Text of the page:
No curfew: Saturday night Bangkok-style is back

Published on NewsOK Modified: June 14, 2014 at 10:33 pm •  Published: June 14, 2014
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BANGKOK (AP) — The generals who seized power in Thailand disrupted one of the country's most lucrative industries — the go-go bars that were forced to close early because of a curfew.

Now the junta has lifted the curfew, giving a green light for Bangkok's red-light districts and other evening activities to roar back to life. For the first time in a month, Saturday night freedom returned to the Thai capital.

"This is a party city, that's why we're here," said Dan Moore, a 40-year-old visitor from England who had arrived Saturday morning and planned to stay up all night to celebrate a friend's bachelor party. He had flown in, just like the 1980s pop song says, for "One Night in Bangkok."

Moore's group started the night on one of the capital's most infamous red-light streets, Soi Cowboy, where they toasted the curfew being lifted.

"As for what happens the rest of the night? Who knows. This is Bangkok," said the groom-to-be, another Englishman, who asked to be identified just by his first name, Darren, to save his future marriage.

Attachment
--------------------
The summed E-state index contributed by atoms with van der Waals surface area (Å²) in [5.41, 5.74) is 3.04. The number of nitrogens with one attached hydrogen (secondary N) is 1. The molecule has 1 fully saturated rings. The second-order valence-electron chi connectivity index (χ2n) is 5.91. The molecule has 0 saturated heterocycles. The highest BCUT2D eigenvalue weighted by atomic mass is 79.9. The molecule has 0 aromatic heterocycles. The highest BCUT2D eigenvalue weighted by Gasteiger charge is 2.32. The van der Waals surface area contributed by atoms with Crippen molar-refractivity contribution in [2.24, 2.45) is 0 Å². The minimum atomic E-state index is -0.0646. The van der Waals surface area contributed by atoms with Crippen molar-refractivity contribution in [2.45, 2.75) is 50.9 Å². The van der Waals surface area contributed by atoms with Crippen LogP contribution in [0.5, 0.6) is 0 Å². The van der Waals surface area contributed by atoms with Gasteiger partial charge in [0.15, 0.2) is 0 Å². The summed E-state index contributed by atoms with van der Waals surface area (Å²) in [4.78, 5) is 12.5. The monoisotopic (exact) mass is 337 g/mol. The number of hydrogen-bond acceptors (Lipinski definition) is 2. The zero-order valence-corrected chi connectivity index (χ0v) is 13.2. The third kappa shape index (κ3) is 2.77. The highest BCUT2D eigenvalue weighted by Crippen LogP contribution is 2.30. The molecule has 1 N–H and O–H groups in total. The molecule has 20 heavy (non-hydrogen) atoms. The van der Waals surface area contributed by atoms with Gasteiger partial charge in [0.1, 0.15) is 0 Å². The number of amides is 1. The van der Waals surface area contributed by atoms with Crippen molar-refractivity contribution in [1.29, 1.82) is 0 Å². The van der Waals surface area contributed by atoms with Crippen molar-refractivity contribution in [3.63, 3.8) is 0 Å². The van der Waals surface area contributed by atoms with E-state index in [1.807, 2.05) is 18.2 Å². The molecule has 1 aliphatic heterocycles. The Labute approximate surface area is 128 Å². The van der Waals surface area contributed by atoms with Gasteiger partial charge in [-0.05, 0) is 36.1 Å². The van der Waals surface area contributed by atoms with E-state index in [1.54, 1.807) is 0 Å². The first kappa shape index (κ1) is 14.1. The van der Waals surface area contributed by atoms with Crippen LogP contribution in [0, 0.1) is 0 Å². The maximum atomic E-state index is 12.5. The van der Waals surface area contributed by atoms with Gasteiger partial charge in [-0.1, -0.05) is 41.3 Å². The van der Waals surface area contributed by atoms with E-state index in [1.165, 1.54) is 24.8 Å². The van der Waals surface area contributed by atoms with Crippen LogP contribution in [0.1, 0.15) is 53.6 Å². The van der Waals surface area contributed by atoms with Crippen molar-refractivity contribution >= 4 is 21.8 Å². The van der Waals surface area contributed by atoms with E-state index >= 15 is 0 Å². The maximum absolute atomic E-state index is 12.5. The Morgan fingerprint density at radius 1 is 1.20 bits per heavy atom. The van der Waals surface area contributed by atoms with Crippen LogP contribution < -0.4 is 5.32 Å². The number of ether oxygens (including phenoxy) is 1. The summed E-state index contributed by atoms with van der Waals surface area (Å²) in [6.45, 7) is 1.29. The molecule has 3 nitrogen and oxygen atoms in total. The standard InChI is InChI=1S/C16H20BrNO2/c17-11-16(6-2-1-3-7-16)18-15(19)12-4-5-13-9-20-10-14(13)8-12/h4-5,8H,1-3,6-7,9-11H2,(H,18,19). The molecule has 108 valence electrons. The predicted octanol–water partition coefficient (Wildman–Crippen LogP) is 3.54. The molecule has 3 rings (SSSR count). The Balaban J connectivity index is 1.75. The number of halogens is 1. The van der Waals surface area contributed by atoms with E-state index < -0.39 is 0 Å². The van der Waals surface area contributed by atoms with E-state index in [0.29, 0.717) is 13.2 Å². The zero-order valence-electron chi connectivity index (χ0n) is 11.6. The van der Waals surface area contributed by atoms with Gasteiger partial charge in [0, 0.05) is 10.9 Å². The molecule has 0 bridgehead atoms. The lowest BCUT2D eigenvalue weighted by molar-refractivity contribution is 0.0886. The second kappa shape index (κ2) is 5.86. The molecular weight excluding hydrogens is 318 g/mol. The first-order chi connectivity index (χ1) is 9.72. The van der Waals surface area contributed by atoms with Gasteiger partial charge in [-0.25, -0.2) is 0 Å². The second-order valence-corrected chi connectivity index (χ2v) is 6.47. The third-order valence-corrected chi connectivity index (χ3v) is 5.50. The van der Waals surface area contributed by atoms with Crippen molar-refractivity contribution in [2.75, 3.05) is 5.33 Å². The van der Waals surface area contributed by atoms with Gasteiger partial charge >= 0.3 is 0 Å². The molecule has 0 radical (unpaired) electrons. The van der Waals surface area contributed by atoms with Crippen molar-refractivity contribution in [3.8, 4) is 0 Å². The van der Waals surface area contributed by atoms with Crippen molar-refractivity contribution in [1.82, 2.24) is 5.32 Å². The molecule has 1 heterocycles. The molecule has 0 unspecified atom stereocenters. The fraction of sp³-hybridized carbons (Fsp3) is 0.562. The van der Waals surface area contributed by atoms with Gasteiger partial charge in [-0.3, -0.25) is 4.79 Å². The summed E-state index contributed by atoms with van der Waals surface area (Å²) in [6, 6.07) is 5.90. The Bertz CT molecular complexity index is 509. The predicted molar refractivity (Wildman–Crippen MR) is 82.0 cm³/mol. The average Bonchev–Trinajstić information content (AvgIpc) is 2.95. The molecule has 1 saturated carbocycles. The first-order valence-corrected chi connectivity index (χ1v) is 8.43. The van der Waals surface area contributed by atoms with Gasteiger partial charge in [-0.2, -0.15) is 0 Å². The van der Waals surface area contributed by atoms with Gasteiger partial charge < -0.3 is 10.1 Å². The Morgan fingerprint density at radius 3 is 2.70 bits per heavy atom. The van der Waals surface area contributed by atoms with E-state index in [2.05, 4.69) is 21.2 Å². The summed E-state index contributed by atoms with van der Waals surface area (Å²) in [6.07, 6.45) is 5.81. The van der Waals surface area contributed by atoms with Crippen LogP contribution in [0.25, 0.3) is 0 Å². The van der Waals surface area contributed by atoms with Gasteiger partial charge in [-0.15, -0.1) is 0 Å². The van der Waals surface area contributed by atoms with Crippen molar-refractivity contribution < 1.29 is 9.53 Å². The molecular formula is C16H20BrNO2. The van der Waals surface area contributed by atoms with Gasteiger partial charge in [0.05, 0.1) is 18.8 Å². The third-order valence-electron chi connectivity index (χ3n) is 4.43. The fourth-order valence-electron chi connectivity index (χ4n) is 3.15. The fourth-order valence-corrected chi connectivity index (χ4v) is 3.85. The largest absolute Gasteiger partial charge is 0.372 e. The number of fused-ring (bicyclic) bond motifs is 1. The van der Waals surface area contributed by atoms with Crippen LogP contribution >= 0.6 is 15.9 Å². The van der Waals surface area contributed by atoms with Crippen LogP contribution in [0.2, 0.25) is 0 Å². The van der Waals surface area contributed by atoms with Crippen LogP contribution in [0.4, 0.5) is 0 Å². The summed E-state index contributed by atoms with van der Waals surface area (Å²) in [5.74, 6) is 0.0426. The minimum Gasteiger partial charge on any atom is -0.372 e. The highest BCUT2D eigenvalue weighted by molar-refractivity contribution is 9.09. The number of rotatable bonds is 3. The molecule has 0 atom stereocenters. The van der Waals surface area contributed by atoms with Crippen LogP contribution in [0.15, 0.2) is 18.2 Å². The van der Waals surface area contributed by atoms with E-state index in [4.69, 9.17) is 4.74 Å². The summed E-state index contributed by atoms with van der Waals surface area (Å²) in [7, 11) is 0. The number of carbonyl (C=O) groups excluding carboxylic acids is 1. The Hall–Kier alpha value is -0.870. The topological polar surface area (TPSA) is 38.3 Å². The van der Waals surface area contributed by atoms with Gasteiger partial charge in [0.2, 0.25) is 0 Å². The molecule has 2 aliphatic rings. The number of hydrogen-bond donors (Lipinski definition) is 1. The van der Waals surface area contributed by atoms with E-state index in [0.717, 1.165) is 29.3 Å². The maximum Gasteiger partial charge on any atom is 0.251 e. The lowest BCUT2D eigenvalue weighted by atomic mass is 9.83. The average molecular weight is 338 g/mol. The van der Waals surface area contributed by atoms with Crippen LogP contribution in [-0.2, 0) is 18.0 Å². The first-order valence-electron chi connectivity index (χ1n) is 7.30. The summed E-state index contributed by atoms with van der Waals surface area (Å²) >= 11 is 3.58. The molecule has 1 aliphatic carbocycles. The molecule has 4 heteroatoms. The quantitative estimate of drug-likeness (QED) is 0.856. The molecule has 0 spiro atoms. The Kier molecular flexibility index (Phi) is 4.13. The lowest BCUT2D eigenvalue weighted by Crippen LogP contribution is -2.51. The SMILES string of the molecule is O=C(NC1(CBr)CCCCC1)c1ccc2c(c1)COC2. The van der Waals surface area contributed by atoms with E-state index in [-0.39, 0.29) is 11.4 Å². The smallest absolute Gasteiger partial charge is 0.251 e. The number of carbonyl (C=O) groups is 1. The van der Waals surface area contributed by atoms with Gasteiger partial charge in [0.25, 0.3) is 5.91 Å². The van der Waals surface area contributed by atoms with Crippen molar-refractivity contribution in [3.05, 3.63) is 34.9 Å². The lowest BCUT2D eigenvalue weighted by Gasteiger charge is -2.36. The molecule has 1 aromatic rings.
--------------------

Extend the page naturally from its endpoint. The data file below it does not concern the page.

Bars featuring pole dancers are by no stretch the only nightlife in Bangkok, but they are the most notorious. The lifting of the curfew on Friday was part of a more general campaign by the junta to "return happiness to the people" of this politically polarized country.

When the army staged the May 22 coup, saying it acted to end increasingly violent political turmoil, the generals' first order of business was to impose the curfew. Initially set at 10 p.m., it gradually was eased to midnight, and already had been lifted in several of Thailand's popular resort areas after complaints from the tourism industry.

Then the generals apparently realized that for many Thais and tourists in Bangkok, happiness means watching the World Cup.

On Thursday, the junta engineered a last-minute deal with the World Cup's exclusive broadcaster in Thailand to cancel its exclusivity on digital television and allow the country to watch the tournament's 64 matches for free. The grand gesture, however, was incompatible with a curfew that prevented people from leaving home to watch the matches, which due to the time difference take place overnight in Thailand.

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